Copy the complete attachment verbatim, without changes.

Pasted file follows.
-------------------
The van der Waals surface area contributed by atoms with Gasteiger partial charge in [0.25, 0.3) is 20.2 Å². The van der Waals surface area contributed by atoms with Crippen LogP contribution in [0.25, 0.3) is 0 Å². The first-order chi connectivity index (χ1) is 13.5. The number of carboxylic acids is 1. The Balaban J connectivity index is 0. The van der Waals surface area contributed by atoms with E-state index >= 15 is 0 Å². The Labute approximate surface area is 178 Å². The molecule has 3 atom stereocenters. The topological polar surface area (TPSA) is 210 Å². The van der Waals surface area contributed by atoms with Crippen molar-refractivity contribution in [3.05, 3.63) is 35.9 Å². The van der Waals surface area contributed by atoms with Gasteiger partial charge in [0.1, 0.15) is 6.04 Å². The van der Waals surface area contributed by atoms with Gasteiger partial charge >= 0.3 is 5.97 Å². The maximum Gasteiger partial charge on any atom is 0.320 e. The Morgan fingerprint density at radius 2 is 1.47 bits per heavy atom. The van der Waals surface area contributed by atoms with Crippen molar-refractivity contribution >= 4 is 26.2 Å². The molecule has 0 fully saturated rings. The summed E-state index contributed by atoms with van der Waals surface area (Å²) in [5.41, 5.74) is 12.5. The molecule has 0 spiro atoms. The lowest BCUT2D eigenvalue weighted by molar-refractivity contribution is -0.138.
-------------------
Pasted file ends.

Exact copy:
The van der Waals surface area contributed by atoms with Gasteiger partial charge in [0.25, 0.3) is 20.2 Å². The van der Waals surface area contributed by atoms with Crippen LogP contribution in [0.25, 0.3) is 0 Å². The first-order chi connectivity index (χ1) is 13.5. The number of carboxylic acids is 1. The Balaban J connectivity index is 0. The van der Waals surface area contributed by atoms with E-state index >= 15 is 0 Å². The Labute approximate surface area is 178 Å². The molecule has 3 atom stereocenters. The topological polar surface area (TPSA) is 210 Å². The van der Waals surface area contributed by atoms with Crippen molar-refractivity contribution in [3.05, 3.63) is 35.9 Å². The van der Waals surface area contributed by atoms with Gasteiger partial charge in [0.1, 0.15) is 6.04 Å². The van der Waals surface area contributed by atoms with Gasteiger partial charge >= 0.3 is 5.97 Å². The maximum Gasteiger partial charge on any atom is 0.320 e. The Morgan fingerprint density at radius 2 is 1.47 bits per heavy atom. The van der Waals surface area contributed by atoms with Crippen molar-refractivity contribution >= 4 is 26.2 Å². The molecule has 0 fully saturated rings. The summed E-state index contributed by atoms with van der Waals surface area (Å²) in [5.41, 5.74) is 12.5. The molecule has 0 spiro atoms. The lowest BCUT2D eigenvalue weighted by molar-refractivity contribution is -0.138.